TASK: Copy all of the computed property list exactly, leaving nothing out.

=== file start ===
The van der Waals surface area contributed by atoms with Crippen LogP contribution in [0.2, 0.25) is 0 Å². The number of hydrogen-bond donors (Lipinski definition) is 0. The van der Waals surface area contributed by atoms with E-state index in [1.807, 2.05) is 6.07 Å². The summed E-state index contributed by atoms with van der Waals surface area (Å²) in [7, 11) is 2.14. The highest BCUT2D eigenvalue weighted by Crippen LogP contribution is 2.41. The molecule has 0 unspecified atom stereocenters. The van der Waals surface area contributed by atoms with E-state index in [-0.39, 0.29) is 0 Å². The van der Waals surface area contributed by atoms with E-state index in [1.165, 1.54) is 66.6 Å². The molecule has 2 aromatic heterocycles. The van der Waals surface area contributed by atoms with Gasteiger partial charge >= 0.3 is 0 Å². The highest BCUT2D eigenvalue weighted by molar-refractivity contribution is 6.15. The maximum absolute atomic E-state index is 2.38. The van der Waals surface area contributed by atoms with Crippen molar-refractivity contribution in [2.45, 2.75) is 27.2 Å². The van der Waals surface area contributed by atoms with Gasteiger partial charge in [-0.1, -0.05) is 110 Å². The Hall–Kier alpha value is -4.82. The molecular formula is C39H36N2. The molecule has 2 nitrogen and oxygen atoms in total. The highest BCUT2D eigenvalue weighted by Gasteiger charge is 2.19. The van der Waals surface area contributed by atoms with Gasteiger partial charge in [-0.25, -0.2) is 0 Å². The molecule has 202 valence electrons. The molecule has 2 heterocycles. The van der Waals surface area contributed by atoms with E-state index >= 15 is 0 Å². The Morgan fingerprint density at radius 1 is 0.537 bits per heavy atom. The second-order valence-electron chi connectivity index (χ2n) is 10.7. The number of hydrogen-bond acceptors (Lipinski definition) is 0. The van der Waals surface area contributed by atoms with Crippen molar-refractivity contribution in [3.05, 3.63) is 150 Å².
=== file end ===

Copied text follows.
The van der Waals surface area contributed by atoms with Crippen LogP contribution in [0.2, 0.25) is 0 Å². The number of hydrogen-bond donors (Lipinski definition) is 0. The van der Waals surface area contributed by atoms with E-state index in [1.807, 2.05) is 6.07 Å². The summed E-state index contributed by atoms with van der Waals surface area (Å²) in [7, 11) is 2.14. The highest BCUT2D eigenvalue weighted by Crippen LogP contribution is 2.41. The molecule has 0 unspecified atom stereocenters. The van der Waals surface area contributed by atoms with E-state index in [-0.39, 0.29) is 0 Å². The van der Waals surface area contributed by atoms with E-state index in [1.165, 1.54) is 66.6 Å². The molecule has 2 aromatic heterocycles. The van der Waals surface area contributed by atoms with Gasteiger partial charge >= 0.3 is 0 Å². The highest BCUT2D eigenvalue weighted by molar-refractivity contribution is 6.15. The maximum absolute atomic E-state index is 2.38. The van der Waals surface area contributed by atoms with Crippen molar-refractivity contribution in [2.45, 2.75) is 27.2 Å². The van der Waals surface area contributed by atoms with Gasteiger partial charge in [-0.1, -0.05) is 110 Å². The Hall–Kier alpha value is -4.82. The molecular formula is C39H36N2. The molecule has 2 nitrogen and oxygen atoms in total. The highest BCUT2D eigenvalue weighted by Gasteiger charge is 2.19. The van der Waals surface area contributed by atoms with Gasteiger partial charge in [-0.25, -0.2) is 0 Å². The molecule has 202 valence electrons. The molecule has 2 heterocycles. The van der Waals surface area contributed by atoms with E-state index >= 15 is 0 Å². The Morgan fingerprint density at radius 1 is 0.537 bits per heavy atom. The second-order valence-electron chi connectivity index (χ2n) is 10.7. The number of hydrogen-bond acceptors (Lipinski definition) is 0. The van der Waals surface area contributed by atoms with Crippen molar-refractivity contribution in [3.05, 3.63) is 150 Å².